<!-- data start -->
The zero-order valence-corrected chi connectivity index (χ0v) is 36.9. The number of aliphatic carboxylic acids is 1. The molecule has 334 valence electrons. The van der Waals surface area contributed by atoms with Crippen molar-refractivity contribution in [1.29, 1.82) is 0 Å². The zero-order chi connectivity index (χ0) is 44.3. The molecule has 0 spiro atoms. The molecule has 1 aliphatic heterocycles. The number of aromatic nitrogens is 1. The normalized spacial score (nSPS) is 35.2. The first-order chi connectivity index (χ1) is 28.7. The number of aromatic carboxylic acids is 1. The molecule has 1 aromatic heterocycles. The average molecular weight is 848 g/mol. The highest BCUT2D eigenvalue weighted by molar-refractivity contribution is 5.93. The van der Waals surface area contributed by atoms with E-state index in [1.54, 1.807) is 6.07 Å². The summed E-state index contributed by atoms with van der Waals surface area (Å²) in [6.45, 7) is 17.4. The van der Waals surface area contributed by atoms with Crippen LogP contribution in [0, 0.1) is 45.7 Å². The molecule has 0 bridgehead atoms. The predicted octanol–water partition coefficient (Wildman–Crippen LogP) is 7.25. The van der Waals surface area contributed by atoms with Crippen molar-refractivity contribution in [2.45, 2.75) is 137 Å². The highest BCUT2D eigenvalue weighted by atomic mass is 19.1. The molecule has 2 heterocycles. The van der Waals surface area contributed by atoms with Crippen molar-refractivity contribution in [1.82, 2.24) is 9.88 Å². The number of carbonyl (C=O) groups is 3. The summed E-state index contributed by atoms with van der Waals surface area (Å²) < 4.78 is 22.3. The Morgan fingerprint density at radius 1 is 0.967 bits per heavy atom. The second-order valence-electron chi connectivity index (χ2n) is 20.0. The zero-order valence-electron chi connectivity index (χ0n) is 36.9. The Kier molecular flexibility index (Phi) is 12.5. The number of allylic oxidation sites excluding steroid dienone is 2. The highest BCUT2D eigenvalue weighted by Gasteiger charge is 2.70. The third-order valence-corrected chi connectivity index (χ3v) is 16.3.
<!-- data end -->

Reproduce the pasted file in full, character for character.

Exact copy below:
The zero-order valence-corrected chi connectivity index (χ0v) is 36.9. The number of aliphatic carboxylic acids is 1. The molecule has 334 valence electrons. The van der Waals surface area contributed by atoms with Crippen molar-refractivity contribution in [1.29, 1.82) is 0 Å². The zero-order chi connectivity index (χ0) is 44.3. The molecule has 0 spiro atoms. The molecule has 1 aliphatic heterocycles. The number of aromatic nitrogens is 1. The normalized spacial score (nSPS) is 35.2. The first-order chi connectivity index (χ1) is 28.7. The number of aromatic carboxylic acids is 1. The molecule has 1 aromatic heterocycles. The average molecular weight is 848 g/mol. The highest BCUT2D eigenvalue weighted by molar-refractivity contribution is 5.93. The van der Waals surface area contributed by atoms with E-state index in [1.54, 1.807) is 6.07 Å². The summed E-state index contributed by atoms with van der Waals surface area (Å²) in [6.45, 7) is 17.4. The van der Waals surface area contributed by atoms with Crippen LogP contribution in [0, 0.1) is 45.7 Å². The molecule has 0 bridgehead atoms. The predicted octanol–water partition coefficient (Wildman–Crippen LogP) is 7.25. The van der Waals surface area contributed by atoms with Crippen molar-refractivity contribution in [2.45, 2.75) is 137 Å². The highest BCUT2D eigenvalue weighted by atomic mass is 19.1. The molecule has 2 heterocycles. The van der Waals surface area contributed by atoms with Crippen molar-refractivity contribution in [1.82, 2.24) is 9.88 Å². The number of carbonyl (C=O) groups is 3. The summed E-state index contributed by atoms with van der Waals surface area (Å²) < 4.78 is 22.3. The Morgan fingerprint density at radius 1 is 0.967 bits per heavy atom. The second-order valence-electron chi connectivity index (χ2n) is 20.0. The zero-order valence-electron chi connectivity index (χ0n) is 36.9. The Kier molecular flexibility index (Phi) is 12.5. The number of allylic oxidation sites excluding steroid dienone is 2. The highest BCUT2D eigenvalue weighted by Gasteiger charge is 2.70. The third-order valence-corrected chi connectivity index (χ3v) is 16.3.